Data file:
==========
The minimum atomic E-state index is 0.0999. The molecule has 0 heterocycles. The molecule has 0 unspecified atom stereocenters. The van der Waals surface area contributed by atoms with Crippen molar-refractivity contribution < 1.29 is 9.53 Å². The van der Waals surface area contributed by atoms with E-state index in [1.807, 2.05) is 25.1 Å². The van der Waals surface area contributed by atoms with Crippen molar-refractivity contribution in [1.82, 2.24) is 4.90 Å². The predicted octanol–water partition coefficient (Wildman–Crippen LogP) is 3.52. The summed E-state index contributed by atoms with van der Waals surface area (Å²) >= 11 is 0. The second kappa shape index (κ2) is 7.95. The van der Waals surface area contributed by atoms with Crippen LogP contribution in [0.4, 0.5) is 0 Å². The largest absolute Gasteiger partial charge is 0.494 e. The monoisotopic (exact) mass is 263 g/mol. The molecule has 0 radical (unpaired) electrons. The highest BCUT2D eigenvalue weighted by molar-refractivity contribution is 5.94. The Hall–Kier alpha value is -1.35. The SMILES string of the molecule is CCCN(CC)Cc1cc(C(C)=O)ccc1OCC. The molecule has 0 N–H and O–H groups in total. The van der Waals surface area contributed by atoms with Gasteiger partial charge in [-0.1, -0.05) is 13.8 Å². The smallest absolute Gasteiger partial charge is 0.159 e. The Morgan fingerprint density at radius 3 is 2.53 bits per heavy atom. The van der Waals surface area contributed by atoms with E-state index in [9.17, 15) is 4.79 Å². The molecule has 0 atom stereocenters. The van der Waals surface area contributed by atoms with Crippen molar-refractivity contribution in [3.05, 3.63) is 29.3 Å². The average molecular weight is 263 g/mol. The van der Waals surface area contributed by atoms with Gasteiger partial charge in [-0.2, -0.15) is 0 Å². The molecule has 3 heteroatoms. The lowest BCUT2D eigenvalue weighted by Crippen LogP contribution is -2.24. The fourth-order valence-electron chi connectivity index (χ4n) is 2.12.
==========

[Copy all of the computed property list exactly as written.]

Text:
The minimum atomic E-state index is 0.0999. The molecule has 0 heterocycles. The molecule has 0 unspecified atom stereocenters. The van der Waals surface area contributed by atoms with Crippen molar-refractivity contribution < 1.29 is 9.53 Å². The van der Waals surface area contributed by atoms with E-state index in [1.807, 2.05) is 25.1 Å². The van der Waals surface area contributed by atoms with Crippen molar-refractivity contribution in [1.82, 2.24) is 4.90 Å². The predicted octanol–water partition coefficient (Wildman–Crippen LogP) is 3.52. The summed E-state index contributed by atoms with van der Waals surface area (Å²) >= 11 is 0. The second kappa shape index (κ2) is 7.95. The van der Waals surface area contributed by atoms with Crippen LogP contribution in [0.4, 0.5) is 0 Å². The largest absolute Gasteiger partial charge is 0.494 e. The monoisotopic (exact) mass is 263 g/mol. The molecule has 0 radical (unpaired) electrons. The highest BCUT2D eigenvalue weighted by molar-refractivity contribution is 5.94. The Hall–Kier alpha value is -1.35. The SMILES string of the molecule is CCCN(CC)Cc1cc(C(C)=O)ccc1OCC. The molecule has 0 N–H and O–H groups in total. The van der Waals surface area contributed by atoms with Gasteiger partial charge in [-0.1, -0.05) is 13.8 Å². The smallest absolute Gasteiger partial charge is 0.159 e. The Morgan fingerprint density at radius 3 is 2.53 bits per heavy atom. The van der Waals surface area contributed by atoms with E-state index in [9.17, 15) is 4.79 Å². The molecule has 0 atom stereocenters. The van der Waals surface area contributed by atoms with Crippen molar-refractivity contribution in [3.05, 3.63) is 29.3 Å². The average molecular weight is 263 g/mol. The van der Waals surface area contributed by atoms with Gasteiger partial charge in [-0.2, -0.15) is 0 Å². The molecule has 3 heteroatoms. The lowest BCUT2D eigenvalue weighted by Crippen LogP contribution is -2.24. The fourth-order valence-electron chi connectivity index (χ4n) is 2.12.